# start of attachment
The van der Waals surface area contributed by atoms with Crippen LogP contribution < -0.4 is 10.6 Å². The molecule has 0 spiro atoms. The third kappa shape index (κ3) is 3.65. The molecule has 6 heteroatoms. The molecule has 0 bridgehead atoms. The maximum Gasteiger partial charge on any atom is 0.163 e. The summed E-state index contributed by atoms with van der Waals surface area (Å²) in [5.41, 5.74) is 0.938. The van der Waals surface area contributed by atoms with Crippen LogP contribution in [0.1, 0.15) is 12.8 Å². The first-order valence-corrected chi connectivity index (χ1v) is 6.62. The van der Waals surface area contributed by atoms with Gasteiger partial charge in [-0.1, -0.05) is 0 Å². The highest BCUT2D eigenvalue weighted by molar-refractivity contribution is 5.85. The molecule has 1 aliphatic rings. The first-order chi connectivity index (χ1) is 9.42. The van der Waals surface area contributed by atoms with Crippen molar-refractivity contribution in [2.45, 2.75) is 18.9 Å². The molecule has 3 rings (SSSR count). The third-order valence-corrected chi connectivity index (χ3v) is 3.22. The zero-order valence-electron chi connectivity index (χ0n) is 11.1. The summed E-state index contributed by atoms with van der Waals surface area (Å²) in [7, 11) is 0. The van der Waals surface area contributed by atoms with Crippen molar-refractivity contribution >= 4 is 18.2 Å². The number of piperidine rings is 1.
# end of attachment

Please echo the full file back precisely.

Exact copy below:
The van der Waals surface area contributed by atoms with Crippen LogP contribution < -0.4 is 10.6 Å². The molecule has 0 spiro atoms. The third kappa shape index (κ3) is 3.65. The molecule has 6 heteroatoms. The molecule has 0 bridgehead atoms. The maximum Gasteiger partial charge on any atom is 0.163 e. The summed E-state index contributed by atoms with van der Waals surface area (Å²) in [5.41, 5.74) is 0.938. The van der Waals surface area contributed by atoms with Crippen LogP contribution in [0.1, 0.15) is 12.8 Å². The first-order valence-corrected chi connectivity index (χ1v) is 6.62. The van der Waals surface area contributed by atoms with Gasteiger partial charge in [-0.1, -0.05) is 0 Å². The highest BCUT2D eigenvalue weighted by molar-refractivity contribution is 5.85. The molecule has 1 aliphatic rings. The first-order chi connectivity index (χ1) is 9.42. The van der Waals surface area contributed by atoms with Crippen molar-refractivity contribution in [2.45, 2.75) is 18.9 Å². The molecule has 3 rings (SSSR count). The third-order valence-corrected chi connectivity index (χ3v) is 3.22. The zero-order valence-electron chi connectivity index (χ0n) is 11.1. The summed E-state index contributed by atoms with van der Waals surface area (Å²) in [7, 11) is 0. The van der Waals surface area contributed by atoms with Crippen molar-refractivity contribution >= 4 is 18.2 Å². The number of piperidine rings is 1.